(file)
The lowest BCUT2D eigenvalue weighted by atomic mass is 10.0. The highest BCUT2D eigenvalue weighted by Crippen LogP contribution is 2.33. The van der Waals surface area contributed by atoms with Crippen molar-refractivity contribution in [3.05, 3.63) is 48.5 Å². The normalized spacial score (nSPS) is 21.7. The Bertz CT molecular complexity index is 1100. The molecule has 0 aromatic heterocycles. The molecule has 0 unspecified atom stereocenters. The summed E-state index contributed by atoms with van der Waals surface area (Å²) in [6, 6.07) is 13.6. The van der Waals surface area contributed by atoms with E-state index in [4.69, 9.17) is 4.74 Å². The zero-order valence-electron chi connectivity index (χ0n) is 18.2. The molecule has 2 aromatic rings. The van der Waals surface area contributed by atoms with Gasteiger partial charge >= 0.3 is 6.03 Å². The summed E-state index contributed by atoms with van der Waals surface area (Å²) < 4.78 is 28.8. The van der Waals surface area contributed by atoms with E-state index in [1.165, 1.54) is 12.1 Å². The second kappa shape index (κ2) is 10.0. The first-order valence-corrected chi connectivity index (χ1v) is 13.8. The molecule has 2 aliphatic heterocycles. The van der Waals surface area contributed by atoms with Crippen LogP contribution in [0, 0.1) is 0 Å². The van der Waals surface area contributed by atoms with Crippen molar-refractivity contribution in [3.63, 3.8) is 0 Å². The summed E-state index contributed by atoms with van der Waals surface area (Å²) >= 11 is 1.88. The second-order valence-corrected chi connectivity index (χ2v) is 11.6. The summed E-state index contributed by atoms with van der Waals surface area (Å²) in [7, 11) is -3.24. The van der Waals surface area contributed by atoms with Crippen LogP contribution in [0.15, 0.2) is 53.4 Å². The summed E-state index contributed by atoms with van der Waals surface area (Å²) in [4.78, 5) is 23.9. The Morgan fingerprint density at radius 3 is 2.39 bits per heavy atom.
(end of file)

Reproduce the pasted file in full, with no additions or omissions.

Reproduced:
The lowest BCUT2D eigenvalue weighted by atomic mass is 10.0. The highest BCUT2D eigenvalue weighted by Crippen LogP contribution is 2.33. The van der Waals surface area contributed by atoms with Crippen molar-refractivity contribution in [3.05, 3.63) is 48.5 Å². The normalized spacial score (nSPS) is 21.7. The Bertz CT molecular complexity index is 1100. The molecule has 0 aromatic heterocycles. The molecule has 0 unspecified atom stereocenters. The summed E-state index contributed by atoms with van der Waals surface area (Å²) in [6, 6.07) is 13.6. The van der Waals surface area contributed by atoms with E-state index in [4.69, 9.17) is 4.74 Å². The zero-order valence-electron chi connectivity index (χ0n) is 18.2. The molecule has 2 aromatic rings. The van der Waals surface area contributed by atoms with Gasteiger partial charge >= 0.3 is 6.03 Å². The summed E-state index contributed by atoms with van der Waals surface area (Å²) < 4.78 is 28.8. The van der Waals surface area contributed by atoms with E-state index in [1.165, 1.54) is 12.1 Å². The second kappa shape index (κ2) is 10.0. The first-order valence-corrected chi connectivity index (χ1v) is 13.8. The molecule has 2 aliphatic heterocycles. The van der Waals surface area contributed by atoms with Crippen LogP contribution in [0, 0.1) is 0 Å². The van der Waals surface area contributed by atoms with Crippen molar-refractivity contribution in [3.63, 3.8) is 0 Å². The summed E-state index contributed by atoms with van der Waals surface area (Å²) >= 11 is 1.88. The second-order valence-corrected chi connectivity index (χ2v) is 11.6. The summed E-state index contributed by atoms with van der Waals surface area (Å²) in [7, 11) is -3.24. The van der Waals surface area contributed by atoms with Crippen LogP contribution in [0.15, 0.2) is 53.4 Å². The summed E-state index contributed by atoms with van der Waals surface area (Å²) in [4.78, 5) is 23.9. The Morgan fingerprint density at radius 3 is 2.39 bits per heavy atom.